The NFL draft countdown is nearing the 30-day mark.
With the scouting combine behind us and pro days scattered throughout the next few weeks, the picture is getting clearer when projecting how the first round might shake out. There are risers like Travon Walker, Ahmad Gardner, and Jordan Davis, and there are fallers like Kayvon Thibodeaux and David Ojabo.
With that said, here are the prospects the mock draft analysts have the Eagles taking in April 28th’s first round:
No. 15: Devonte Wyatt, defensive tackle, Georgia
Wyatt put on a show in Indianapolis. He’d add some youth and explosiveness to the Eagles’ interior defensive line.
No. 16: Devin Lloyd, linebacker, Utah
I know the Eagles typically avoid taking linebackers in the first round, but Lloyd would be too good to pass up at this point in the draft.
No. 19: Boye Mafe, Edge rusher, Minnesota
Mafe followed a dominant Senior Bowl performance with an outstanding combine workout. The Eagles would be stacked with talent along the defensive front.
Jeremiah’s projecting an early run on edge rushers with Aidan Hutchinson, Travon Walker, and Kayvon Thibodeaux going in the first three picks and two more edge rushers going before the Eagles get on the clock.
As a result, they ended up with Mafe instead of more typical projections like Jermaine Johnson or George Karlaftis, both of whom went before 15 in this scenario.
Devonte Wyatt might not be the Georgia defensive tackle many will covet, but he’d give the Eagles an heir apparent for Fletcher Cox, who is on a one-year deal and has declined each of the last few seasons. Wyatt doesn’t have the size of Davis, but he’s got an explosive first step that will give him a chance to be an impact player in his own right.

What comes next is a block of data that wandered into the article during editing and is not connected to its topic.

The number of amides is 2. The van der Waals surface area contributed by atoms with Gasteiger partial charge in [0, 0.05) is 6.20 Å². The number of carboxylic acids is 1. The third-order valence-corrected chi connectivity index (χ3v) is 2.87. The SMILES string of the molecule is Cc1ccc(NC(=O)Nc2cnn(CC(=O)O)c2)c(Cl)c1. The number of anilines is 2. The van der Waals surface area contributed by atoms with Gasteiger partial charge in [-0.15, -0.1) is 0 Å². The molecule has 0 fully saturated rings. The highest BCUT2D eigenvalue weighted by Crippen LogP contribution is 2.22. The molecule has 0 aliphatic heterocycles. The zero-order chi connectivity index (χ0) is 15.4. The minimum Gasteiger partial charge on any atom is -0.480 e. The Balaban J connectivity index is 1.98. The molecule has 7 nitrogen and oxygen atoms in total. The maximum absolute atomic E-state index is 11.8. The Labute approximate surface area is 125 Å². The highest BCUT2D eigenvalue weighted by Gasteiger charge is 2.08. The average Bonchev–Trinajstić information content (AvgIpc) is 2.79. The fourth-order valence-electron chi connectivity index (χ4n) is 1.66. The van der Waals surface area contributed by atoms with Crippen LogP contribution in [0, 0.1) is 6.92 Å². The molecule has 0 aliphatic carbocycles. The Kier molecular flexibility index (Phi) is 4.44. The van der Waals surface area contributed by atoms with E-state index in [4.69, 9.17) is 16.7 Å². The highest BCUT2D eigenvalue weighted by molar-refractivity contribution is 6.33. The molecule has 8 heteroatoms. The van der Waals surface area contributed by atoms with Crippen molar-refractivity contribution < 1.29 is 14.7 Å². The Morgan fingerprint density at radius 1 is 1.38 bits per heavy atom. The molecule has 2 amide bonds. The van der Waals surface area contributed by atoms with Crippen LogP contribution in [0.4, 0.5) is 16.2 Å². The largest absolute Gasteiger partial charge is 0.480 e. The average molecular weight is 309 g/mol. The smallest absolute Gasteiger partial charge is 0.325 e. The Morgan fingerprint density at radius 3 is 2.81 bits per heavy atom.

It’s still hard to believe the Eagles will use all three of their first-round picks, but if they round out the Day 1 haul with Devin Lloyd, it would give them three potential difference makers in the front 7.
(Trade) No. 10: Jordan Davis, defensive tackle, Georgia
Projected trade with the Jets
Does anyone really expect GM Howie Roseman to stand pat with his three first-round selections? Re-signing Fletcher Cox to a one-year deal made sense, but the Eagles’ front could use some more youth. Davis will provide an immediate boost against the run and will also give quarterbacks fits with his length and athleticism.
No. 16: Jermaine Johnson, edge rusher, Florida State
Even though the Eagles just signed Haason Reddick to rush the passer, Johnson’s overall skill set will be valued on the edge. He and Josh Sweat would form a strong duo on early downs and either could move inside in sub-packages to bring interior pressure.
No. 19: Garrett Wilson, wide receiver, Ohio State
A team typically wouldn’t pick a receiver in the first round in three consecutive drafts. But with the Eagles owning three Day 1 selections, and the talented Wilson still on the board, they become the first team to do so since the Lions pulled off the triple play from 2003 to ’05.
In this projection, the Eagles traded the 15th pick along with a third- and fifth-rounder to move up five spots for Davis. The 6-foot-6, 340-pound defensive tackle has risen up draft boards after running an absurd 4.78-second 40-yard dash and has tape to reinforce his ability to move at that size.
Moving up for Davis, who had a pre-draft visit with the Eagles, would give the defense a chance to move into more of a 3-4 front without being hampered with an inflexible nose tackle. Eagles defensive coordinator Jonathan Gannon likes to force one-on-one matchups for his rushers by rushing five on passing downs and Davis should be a matchup nightmare right away.
Adding Johnson with the second pick would quickly turn the Eagles’ pass rush rotation into the deep, talented group ready to take a step forward after an unproductive 2021.
It’s strange to see so much variance with Garrett Wilson across mock drafts. Some have him as the first receiver off the board in the top 10 and others have him sliding into the second half of the first round. It’s a deep receiver draft with talented guys expected to go in later rounds, so maybe teams will hold off on receivers in the first round as a result. Still, getting a player as talented at Wilson at 19, regardless of position, would be a win.